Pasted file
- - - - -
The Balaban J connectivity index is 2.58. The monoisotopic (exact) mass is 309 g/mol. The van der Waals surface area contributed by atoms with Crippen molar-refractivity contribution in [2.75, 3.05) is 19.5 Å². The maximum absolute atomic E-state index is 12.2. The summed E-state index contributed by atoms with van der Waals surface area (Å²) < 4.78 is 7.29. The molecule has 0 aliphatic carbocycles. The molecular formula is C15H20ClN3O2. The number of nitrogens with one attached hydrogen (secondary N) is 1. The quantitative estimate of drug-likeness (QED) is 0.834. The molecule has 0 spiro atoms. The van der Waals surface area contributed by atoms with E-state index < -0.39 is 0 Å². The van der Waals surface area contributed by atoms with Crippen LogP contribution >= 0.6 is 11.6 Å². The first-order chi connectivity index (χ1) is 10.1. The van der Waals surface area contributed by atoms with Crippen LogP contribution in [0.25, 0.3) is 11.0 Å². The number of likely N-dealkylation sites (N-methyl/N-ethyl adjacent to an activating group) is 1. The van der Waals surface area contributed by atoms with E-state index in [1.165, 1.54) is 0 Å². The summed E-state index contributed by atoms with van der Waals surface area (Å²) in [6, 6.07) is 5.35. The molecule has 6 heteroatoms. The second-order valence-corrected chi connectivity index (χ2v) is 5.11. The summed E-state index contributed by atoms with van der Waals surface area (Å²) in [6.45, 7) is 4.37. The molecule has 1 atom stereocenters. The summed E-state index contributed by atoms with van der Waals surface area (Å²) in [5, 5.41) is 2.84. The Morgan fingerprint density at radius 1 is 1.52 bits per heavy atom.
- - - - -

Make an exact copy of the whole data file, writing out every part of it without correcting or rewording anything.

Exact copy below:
The Balaban J connectivity index is 2.58. The monoisotopic (exact) mass is 309 g/mol. The van der Waals surface area contributed by atoms with Crippen molar-refractivity contribution in [2.75, 3.05) is 19.5 Å². The maximum absolute atomic E-state index is 12.2. The summed E-state index contributed by atoms with van der Waals surface area (Å²) < 4.78 is 7.29. The molecule has 0 aliphatic carbocycles. The molecular formula is C15H20ClN3O2. The number of nitrogens with one attached hydrogen (secondary N) is 1. The quantitative estimate of drug-likeness (QED) is 0.834. The molecule has 0 spiro atoms. The van der Waals surface area contributed by atoms with E-state index < -0.39 is 0 Å². The van der Waals surface area contributed by atoms with Crippen LogP contribution >= 0.6 is 11.6 Å². The first-order chi connectivity index (χ1) is 10.1. The van der Waals surface area contributed by atoms with Crippen LogP contribution in [0.25, 0.3) is 11.0 Å². The number of likely N-dealkylation sites (N-methyl/N-ethyl adjacent to an activating group) is 1. The van der Waals surface area contributed by atoms with E-state index in [1.165, 1.54) is 0 Å². The summed E-state index contributed by atoms with van der Waals surface area (Å²) in [6, 6.07) is 5.35. The molecule has 6 heteroatoms. The second-order valence-corrected chi connectivity index (χ2v) is 5.11. The summed E-state index contributed by atoms with van der Waals surface area (Å²) in [6.45, 7) is 4.37. The molecule has 1 atom stereocenters. The summed E-state index contributed by atoms with van der Waals surface area (Å²) in [5, 5.41) is 2.84. The Morgan fingerprint density at radius 1 is 1.52 bits per heavy atom.